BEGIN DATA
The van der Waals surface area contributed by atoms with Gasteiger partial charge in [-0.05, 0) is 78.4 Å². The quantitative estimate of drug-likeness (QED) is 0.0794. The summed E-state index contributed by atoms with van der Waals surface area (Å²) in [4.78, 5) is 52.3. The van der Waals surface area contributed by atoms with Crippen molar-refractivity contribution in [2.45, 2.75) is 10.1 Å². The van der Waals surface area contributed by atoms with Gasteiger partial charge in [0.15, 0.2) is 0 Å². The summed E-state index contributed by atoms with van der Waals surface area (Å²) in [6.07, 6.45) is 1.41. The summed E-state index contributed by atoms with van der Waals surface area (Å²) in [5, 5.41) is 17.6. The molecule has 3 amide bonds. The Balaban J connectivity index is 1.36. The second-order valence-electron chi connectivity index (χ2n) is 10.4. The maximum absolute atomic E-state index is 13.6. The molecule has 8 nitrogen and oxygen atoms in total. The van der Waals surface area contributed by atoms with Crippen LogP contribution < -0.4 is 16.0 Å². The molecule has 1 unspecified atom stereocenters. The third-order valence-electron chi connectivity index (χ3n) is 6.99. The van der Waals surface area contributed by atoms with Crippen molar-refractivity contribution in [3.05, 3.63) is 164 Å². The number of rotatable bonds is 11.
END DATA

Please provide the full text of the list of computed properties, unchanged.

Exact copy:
The van der Waals surface area contributed by atoms with Gasteiger partial charge in [-0.05, 0) is 78.4 Å². The quantitative estimate of drug-likeness (QED) is 0.0794. The summed E-state index contributed by atoms with van der Waals surface area (Å²) in [4.78, 5) is 52.3. The van der Waals surface area contributed by atoms with Crippen molar-refractivity contribution in [2.45, 2.75) is 10.1 Å². The van der Waals surface area contributed by atoms with Gasteiger partial charge in [0.15, 0.2) is 0 Å². The summed E-state index contributed by atoms with van der Waals surface area (Å²) in [6.07, 6.45) is 1.41. The summed E-state index contributed by atoms with van der Waals surface area (Å²) in [5, 5.41) is 17.6. The molecule has 3 amide bonds. The Balaban J connectivity index is 1.36. The second-order valence-electron chi connectivity index (χ2n) is 10.4. The maximum absolute atomic E-state index is 13.6. The molecule has 8 nitrogen and oxygen atoms in total. The van der Waals surface area contributed by atoms with Crippen LogP contribution < -0.4 is 16.0 Å². The molecule has 1 unspecified atom stereocenters. The third-order valence-electron chi connectivity index (χ3n) is 6.99. The van der Waals surface area contributed by atoms with Crippen molar-refractivity contribution in [3.05, 3.63) is 164 Å². The number of rotatable bonds is 11.